Changing the Brake Master Cylinder on a Porsche 930

Harken back… Remember that time I took my bay-bee onto the track?

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And afterwards I changed the oil and found particulate in my catch pan?

Not what I wanted to find at the bottom of my oil catch pan...

Not what I wanted to find at the bottom of my oil catch pan…

And then I went through and cleaned out the engine and didn’t find a single sign of that particulate? Well, I took a big piece of the particulate, stuck it in a jar of clear new mobile 1 and let it sit.
Its been sitting for 3 months now and… it’s still there, unchanged. Alone the mobile 1 will not remove that particulate. So sitting in a cold garage I now know that the oil didn’t magically dissolve the particulate. Yes, it could still be magic that made it go away. Jury still out I suppose.

So, damage #2:

After driving on the track I noticed the brake was spongy. Figured I better bleed them.

And I made a stupid and costly mistake.

See, I don’t have a pressure or vacuum bleeder, so I push the old fluid out of the calipers using the old “kid pushing the brake pedal” technique. And I bled the calipers and found some bubbles in the blackish fluid that came from fronts. So figured that was the ticket. And
then I found the pedals weren’t spongy any more, instead the pedal would slowly drop as I sat at a stop light, which indicates a leaking master cylinder. How is bleeding related to leaking master cylinder? Really, it never leaked before the bleed.

The mistake I made is this: the car is 35 years old. Brake fluid absorbs water from the air, you must flush it every 2 or 3 years. If you wait 6 or more years (like my previous owner must have) then the steel bore in the master cylinder will start to rust from the water in the fluid. The rust is hard and gritty. There will be no rust where the cylinder’s pump plunger moves, its being polished smooth all the time. But in areas where the plunger never travels the rust will grow tall and mighty, sort of like the great barrier reef.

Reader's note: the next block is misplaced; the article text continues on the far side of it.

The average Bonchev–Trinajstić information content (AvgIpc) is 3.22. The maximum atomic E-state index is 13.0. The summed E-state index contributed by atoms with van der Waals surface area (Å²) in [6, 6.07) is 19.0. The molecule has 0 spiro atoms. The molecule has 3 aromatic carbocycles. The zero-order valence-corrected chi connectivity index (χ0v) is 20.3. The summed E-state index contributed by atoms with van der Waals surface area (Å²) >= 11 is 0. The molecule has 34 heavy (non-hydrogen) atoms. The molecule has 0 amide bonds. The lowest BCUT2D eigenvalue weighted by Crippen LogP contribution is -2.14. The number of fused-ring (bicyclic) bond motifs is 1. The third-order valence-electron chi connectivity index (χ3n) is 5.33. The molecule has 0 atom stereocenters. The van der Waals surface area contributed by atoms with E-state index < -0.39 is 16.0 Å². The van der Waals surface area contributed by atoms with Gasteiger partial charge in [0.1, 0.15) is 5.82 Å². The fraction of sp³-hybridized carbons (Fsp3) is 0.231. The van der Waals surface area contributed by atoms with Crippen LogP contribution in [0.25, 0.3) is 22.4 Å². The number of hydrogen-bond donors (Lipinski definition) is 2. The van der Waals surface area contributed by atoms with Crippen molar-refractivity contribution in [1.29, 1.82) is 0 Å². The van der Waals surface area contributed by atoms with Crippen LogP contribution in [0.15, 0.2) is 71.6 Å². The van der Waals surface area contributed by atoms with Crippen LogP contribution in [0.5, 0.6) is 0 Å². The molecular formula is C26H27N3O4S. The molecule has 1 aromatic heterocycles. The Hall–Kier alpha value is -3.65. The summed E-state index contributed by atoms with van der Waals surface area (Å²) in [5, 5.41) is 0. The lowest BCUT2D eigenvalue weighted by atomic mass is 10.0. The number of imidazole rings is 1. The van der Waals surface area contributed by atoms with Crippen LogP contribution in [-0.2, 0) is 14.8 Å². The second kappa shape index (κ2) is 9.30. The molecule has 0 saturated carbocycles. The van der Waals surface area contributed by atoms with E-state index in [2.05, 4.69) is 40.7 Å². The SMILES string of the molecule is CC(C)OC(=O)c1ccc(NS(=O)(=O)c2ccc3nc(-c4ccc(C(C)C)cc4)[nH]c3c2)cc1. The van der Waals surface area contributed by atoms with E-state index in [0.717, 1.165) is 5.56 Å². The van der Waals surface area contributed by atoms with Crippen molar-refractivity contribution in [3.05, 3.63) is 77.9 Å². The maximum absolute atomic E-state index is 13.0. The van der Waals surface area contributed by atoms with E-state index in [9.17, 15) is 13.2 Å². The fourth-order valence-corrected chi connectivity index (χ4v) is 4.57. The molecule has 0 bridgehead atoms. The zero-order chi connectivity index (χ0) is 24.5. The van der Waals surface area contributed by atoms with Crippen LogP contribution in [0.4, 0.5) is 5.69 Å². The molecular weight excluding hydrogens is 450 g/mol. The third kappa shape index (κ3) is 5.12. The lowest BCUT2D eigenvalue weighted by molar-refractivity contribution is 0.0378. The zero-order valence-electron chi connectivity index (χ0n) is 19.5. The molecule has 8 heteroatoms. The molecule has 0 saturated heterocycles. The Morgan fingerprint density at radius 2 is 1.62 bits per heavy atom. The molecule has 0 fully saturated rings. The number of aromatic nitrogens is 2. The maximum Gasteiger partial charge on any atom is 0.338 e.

When I instructed my son to depress the brake pedal further than usual it caused the plunger seal to pass over the rust and the seal was destroyed.

The lesson here is, for an old car you must bleed using a pressure or vacuum bleeder. If I’d done that I wouldn’t know there was rust and the master cylinder would have worked perfectly for another 35 years.

So.. if you are a manic type and can’t live with the possibility of rust in your MC you can bleed an old brake system with the pedal and destroy it, then buy a new one and it will be nice and shiny. Or, if you’re a more pragmatic type you can appreciate that there is probably rust there, assume there is, buy a pressure bleeder for $30-60, and you can bleed brakes without destroying the MC. Anyhoo.

I need to rebuild the master cylinder, but reading on the internet the rebuild is no good unless you can fix the corroded bore, and the bore can’t usually be fixed, it’s usually pitted so instead it must be re-sleeved. Resleeving means drilling out the master cylinder bore and putting in a stainless (or brass) sleeve. Since those materials won’t rust this fix is considered a “forever fix”.
Unfortunately most of the cool folks that do resleeving have left us. Moved to more profitable pastures. I did find a legend of the brake repair industry locally here in seattle: “Goldline Brakes”. I called him and had a wonderful discussion. He says